The grandest part of Pierre Francois Lacenaires legacy is the courtroom drama that unfolded upon his criminal trial. He showed up in court not in rags, but dressed as a gentleman. He wore a blue coat with a velvet collar and black trousers.He wore a white shirt front collar and cuffs that were immaculately clean. He carried a cambric handkerchief which was the latest fashion for men in 1835. He brought down the house with his theatrical confession, a detail by detail account of his crimes. He also directly testified Avril and Martin, as they were desperately trying to save their necks.  He bravely ended with a beautiful soliloquy that explained why an evil and wrong society had blossomed a criminal potency in himself that he had not choice but to act upon, time and time again. Because of his immense public popularity and sensationalistic style, many thought he was to be pardoned, but instead he was sentence to death on the guillotine, and on January 9th 1836, he was executed in Paris, France. The night before his death he was quoted as having ” brief bits of melancholy that entrained him” but he showed no remorse or regret.

I’ll leave with a direct quote from the man himself, which summed up his feelings on society, and imprinted his stance as a criminal tour de force, an intellectual outlaw, a superstar thief and murderer. He enacted his cruel philosophy on the world, a philosophy which was a direct defense against a society that threatened to strangle him, and thus trigger his monstrous criminality. Like a saner and more dignified Charles Manson, his crimes were part of a statement on the society in which he lived, and suffered everyday. A brave murder, and dark artist, he should be remembered for inspiring and enthralling generations of artists after him, from Baudelaire, to Marcel Carne.  And so he said ” when, with the best will in the world to earn money by my own talents in an honest way, I found myself rejected and disdained on every side….then hatred followed contempt. Deep gnawing hatred which eventually I included the whole of humankind….It was the social structure I wanted to strike at, in its foundations, in its rich folks, its harsh and egotistical rich. I’m going to my death, up my poor route, a stairway.”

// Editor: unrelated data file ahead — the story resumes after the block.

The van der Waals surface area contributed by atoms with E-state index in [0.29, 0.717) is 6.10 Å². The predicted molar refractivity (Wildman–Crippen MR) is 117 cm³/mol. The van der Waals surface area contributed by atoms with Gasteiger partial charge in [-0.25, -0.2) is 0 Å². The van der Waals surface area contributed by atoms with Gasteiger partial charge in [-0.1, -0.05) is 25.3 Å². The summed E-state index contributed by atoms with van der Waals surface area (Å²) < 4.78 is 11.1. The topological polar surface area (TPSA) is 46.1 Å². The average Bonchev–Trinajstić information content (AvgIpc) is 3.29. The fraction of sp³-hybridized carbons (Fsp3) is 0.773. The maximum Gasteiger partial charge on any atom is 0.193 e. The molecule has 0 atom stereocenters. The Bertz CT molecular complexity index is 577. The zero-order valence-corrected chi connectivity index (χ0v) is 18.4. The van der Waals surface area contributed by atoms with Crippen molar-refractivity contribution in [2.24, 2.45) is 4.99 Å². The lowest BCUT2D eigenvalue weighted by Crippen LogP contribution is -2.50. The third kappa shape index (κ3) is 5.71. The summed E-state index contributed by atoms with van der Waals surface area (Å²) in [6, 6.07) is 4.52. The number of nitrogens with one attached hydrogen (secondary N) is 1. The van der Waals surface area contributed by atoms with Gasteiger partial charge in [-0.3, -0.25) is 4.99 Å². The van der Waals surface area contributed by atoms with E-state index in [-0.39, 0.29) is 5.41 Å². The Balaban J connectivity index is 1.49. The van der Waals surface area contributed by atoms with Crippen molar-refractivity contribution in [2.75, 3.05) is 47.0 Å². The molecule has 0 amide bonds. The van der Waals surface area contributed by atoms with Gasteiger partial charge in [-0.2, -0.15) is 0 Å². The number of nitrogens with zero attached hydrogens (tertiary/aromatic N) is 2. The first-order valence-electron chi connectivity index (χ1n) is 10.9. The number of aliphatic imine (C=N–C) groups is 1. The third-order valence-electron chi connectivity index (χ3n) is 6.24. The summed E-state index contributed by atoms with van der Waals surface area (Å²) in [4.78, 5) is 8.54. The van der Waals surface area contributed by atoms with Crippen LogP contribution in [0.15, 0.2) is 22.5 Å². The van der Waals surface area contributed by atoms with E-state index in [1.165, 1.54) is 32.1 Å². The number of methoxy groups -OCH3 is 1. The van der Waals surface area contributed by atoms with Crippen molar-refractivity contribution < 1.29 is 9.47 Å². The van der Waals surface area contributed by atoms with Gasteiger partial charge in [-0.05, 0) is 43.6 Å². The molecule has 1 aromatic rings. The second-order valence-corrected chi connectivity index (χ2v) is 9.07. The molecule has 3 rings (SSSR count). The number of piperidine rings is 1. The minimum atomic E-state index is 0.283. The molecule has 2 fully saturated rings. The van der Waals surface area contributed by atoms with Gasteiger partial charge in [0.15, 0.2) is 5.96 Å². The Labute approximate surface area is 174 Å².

Anthology of Black Humour pg 59 Andre Breton

http://books.google.com/books?id=JZlKMc2TEIkC&pg=PA59&lpg=PA59&dq=pierre+fran%C3%A7ois+lacenaire&source=bl&ots=_aOKFumzCO&sig=Ca2RBd1JYKCQ25NKiZViHdwnn6s&hl=en&ei=BtdVTpCbAevD0AH02N2lDA&sa=X&oi=book_result&ct=result&resnum=16&sqi=2&ved=0CGwQ6AEwDw#v=onepage&q&f=false

Child of Paradise: Marcel Carne and the Age of Golden Cinema by Edward Baron Turk pg 269-272

http://books.google.com/books?id=UeSRvpTu2qoC&pg=PA270&lpg=PA270&dq=petition+of+a+theft+to+a+king+his+neighbor+lacenaire&source=bl&ots=HvOXplsOrm&sig=QUXiru8o3b6mxWAjoTCaVWPcLUw&hl=en&ei=-qVVTsf1BMTX0QHco4m4Ag&sa=X&oi=book_result&ct=result&resnum=3&sqi=2&ved=0CCYQ6AEwAg#v=onepage&q=petition%20of%20a%20theft%20to%20a%20king%20his%20neighbor%20lacenaire&f=false